Sunday, February 17, 2008

Thoughts of a Conservative Suicide Voter

This letter, published at American Thinker, is the most reasoned argument against John McCain I've seen thoughout all of the right wing controversy of recent weeks:

Critical thought and a rational mind are all conservatives have to protect from the madness of crowds. Supporting John McCain over conservative principles is a bargain with fear.

McCain won recent primaries by modest pluralities with the help of moderates and independents. Other, more conservative candidates split the "conservative" vote. Conservatives have a McCain problem. The vote tallies show it and the radio waves blare it.

If, 20 years ago, someone said a future Republican presidential candidate gleefully and actively undermined the 1st amendment, tried to get amnesty for tens of millions of illegals in the middle of the night with a forced deal, advocated a surtax on the American economy to forestall "global warming," who would find it conceivable? How much more incredible if one then learned---"well, he is the conservative."

When Bush I collapsed with "read my lips," conservatives were told, "well, the alternative is worse."

8 years later, conservatives swallowed "compassionate conservatism." Like "emotional rationalism," or "intrusive privacy" it is nonsense. It is an empty vessel each person fills with his or her own hopes. Its very objective is to evade critical thought.

Applied critical thought might have led to a different result than Bush II, the largest spender-even larger than Bill Clinton. But enough conservatives skipped critical thought because the alternative seemed worse. It was not.

So here we are. Conservatives are told to support McCain because the alternative is worse. Is it?

McCain will select conservative judges? What critical mind thinks McCain will select judges who would challenge his signature issues of McCain-Feingold or the nonsense of man made global warming?

Conservatives are told to hope for tax relief from the McCain who voted, almost alone in the Republican Senate ranks, against modest tax cuts using class warfare language to justify his actions.

Some conservatives believe McCain's claim that only he will fight it out in Iraq. These conservatives are encouraged to throw away principles on virtually every conservative issue for this straw. Is it so?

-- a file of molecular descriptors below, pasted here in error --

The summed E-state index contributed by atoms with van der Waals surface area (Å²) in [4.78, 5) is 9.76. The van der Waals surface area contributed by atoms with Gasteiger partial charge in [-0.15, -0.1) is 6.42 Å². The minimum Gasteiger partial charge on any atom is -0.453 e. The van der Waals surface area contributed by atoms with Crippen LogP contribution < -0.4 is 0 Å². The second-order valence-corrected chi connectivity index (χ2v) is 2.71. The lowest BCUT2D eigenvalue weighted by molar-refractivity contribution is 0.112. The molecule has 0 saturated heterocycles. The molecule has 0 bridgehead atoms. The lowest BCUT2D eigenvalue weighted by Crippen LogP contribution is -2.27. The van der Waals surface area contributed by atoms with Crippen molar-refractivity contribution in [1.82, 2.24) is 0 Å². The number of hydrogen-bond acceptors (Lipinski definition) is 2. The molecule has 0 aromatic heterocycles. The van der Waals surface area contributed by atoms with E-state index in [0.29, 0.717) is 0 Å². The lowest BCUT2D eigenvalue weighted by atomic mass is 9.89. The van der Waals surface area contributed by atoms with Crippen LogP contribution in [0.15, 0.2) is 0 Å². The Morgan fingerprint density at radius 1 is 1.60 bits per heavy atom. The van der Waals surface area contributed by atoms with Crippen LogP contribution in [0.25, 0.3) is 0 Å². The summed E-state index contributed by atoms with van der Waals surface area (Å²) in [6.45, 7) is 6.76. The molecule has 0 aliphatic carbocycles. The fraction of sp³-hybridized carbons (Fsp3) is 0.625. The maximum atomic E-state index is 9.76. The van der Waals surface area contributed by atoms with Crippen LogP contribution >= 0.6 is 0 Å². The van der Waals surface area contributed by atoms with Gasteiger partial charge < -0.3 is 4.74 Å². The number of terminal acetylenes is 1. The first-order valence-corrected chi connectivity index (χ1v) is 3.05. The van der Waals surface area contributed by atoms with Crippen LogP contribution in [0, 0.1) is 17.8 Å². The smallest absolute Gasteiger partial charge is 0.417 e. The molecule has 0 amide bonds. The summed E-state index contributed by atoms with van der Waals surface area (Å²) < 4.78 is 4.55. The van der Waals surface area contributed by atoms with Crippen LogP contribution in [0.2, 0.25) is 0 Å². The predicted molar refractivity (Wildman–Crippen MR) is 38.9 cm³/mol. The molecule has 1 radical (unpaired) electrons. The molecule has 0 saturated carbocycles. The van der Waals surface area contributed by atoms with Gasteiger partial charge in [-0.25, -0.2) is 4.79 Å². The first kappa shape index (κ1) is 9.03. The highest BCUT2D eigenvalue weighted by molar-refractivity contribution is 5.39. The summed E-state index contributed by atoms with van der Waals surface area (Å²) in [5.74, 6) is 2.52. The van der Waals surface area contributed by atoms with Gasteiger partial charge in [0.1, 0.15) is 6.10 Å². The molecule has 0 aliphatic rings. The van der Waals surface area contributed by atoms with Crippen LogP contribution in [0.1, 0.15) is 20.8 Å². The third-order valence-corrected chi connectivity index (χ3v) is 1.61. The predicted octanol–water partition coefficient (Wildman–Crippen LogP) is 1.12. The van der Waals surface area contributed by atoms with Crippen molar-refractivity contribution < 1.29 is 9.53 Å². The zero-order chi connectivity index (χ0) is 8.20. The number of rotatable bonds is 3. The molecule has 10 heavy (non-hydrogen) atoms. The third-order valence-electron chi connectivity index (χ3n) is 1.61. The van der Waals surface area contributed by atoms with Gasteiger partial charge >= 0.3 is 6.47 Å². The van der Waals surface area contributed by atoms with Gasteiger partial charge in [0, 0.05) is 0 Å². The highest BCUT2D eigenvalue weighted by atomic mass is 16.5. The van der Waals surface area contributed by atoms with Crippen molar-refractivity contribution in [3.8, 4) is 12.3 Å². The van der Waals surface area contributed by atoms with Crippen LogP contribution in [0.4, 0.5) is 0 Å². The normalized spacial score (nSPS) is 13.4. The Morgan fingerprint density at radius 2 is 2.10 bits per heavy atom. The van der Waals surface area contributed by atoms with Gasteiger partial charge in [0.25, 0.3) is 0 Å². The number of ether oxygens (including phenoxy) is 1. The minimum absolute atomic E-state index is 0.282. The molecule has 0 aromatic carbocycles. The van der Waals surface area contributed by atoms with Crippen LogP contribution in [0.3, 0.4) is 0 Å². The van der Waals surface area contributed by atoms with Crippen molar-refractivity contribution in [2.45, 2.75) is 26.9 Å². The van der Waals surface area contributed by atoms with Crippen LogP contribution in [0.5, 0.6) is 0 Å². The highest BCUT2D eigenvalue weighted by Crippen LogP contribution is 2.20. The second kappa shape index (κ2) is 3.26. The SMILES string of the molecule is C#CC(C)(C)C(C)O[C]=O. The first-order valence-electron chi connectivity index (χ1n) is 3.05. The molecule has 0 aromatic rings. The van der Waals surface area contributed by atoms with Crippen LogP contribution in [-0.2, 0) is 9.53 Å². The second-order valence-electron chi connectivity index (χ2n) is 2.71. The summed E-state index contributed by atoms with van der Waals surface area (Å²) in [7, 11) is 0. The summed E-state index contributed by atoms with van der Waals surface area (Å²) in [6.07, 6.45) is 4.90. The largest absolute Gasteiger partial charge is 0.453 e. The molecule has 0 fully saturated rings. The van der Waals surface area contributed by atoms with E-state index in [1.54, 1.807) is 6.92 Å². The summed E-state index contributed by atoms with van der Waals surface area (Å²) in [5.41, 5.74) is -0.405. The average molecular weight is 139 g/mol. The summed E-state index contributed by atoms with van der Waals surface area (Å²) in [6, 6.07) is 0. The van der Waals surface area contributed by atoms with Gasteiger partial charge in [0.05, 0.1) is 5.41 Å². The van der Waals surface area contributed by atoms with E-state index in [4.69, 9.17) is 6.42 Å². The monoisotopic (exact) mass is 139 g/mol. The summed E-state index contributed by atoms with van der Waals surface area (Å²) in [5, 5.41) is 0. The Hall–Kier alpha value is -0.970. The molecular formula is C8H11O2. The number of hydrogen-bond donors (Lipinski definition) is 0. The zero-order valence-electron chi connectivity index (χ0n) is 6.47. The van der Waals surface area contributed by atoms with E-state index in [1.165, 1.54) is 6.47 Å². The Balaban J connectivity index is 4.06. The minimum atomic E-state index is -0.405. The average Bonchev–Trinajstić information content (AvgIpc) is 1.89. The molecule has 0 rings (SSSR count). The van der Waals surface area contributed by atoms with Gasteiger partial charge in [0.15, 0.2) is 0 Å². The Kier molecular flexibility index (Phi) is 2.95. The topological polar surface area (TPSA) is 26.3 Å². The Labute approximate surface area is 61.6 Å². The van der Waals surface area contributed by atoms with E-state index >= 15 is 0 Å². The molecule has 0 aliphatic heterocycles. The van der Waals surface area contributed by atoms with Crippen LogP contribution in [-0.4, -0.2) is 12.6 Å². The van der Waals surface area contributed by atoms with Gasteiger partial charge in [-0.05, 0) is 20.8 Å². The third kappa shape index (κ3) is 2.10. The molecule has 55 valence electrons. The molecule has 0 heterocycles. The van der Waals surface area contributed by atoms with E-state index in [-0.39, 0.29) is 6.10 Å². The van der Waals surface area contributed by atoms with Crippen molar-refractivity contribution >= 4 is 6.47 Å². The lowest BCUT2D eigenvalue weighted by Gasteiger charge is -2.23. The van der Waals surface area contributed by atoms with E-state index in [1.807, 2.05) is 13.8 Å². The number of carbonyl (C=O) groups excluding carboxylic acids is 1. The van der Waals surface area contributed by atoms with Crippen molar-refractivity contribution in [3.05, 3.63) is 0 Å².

Both Hillary and Obama are on record stating neither would precipitously withdraw from Iraq. They cannot let the remaining infrastructure with thousands of American contractors, foreign aid workers and U.N. administrators be slaughtered. McCain may be better than any Democrat on Iraq, but he is not much better. McCain wants to close Guantanamo giving full courtroom rights to terrorists. He showboats torture when there is none. In the 8 Clinton years, McCain did nothing to oppose Clinton's significant military reductions. The McCain hope does not justify full abandonment of conservative principle. The only McCain selling point is acquiescence to fear---the alternative must be worse.

Conservative voters are being manipulated to let fear of Hillary or Obama make them vote for a Republican liberal who opposes everything in which they believe. McCain, like Bush, is selling liberalism by the spoonful.

It is time to say "stop!"

The conservative suicide voter says "no" to McCain. Let Hillary/Obama bring on liberalism, not in spoonfuls but in truckloads. Tie the wages of liberalism to a real, labeled liberal. Do not let liberalism hide under the guise of a "conservative" John McCain. Do not sign on to fear and vote for McCain.

When liberalism is in the open, critical minds and their countrymen can see its folly. Conservatism is well served by an open, clear cut battle with liberalism in full bloom. And conservatism, not John McCain is best for America.

I choose to vote "no" to John McCain who will continue to sell out conservatism to liberalism at every turn.

Jay Valentine
Salado, Texas
As noted, I've not seen a better argument against McCain, although I could certainly take apart some of the generalities and stereotypes the author employs. I particularly don't think McCain's going to "sell out" anything. He's a man of pragmatism, and the right could use more of that.

Moreover, the Democrats in recent weeks - especially Obama - have moved so far to the left on the war they're practically in bed with our enemies. I won't sell out my nation's security for ideological purity by pledging for a Democrat or sitting out the election.

Anyway, it's a good letter. I like the reason behind it, which is also lacking in this debate.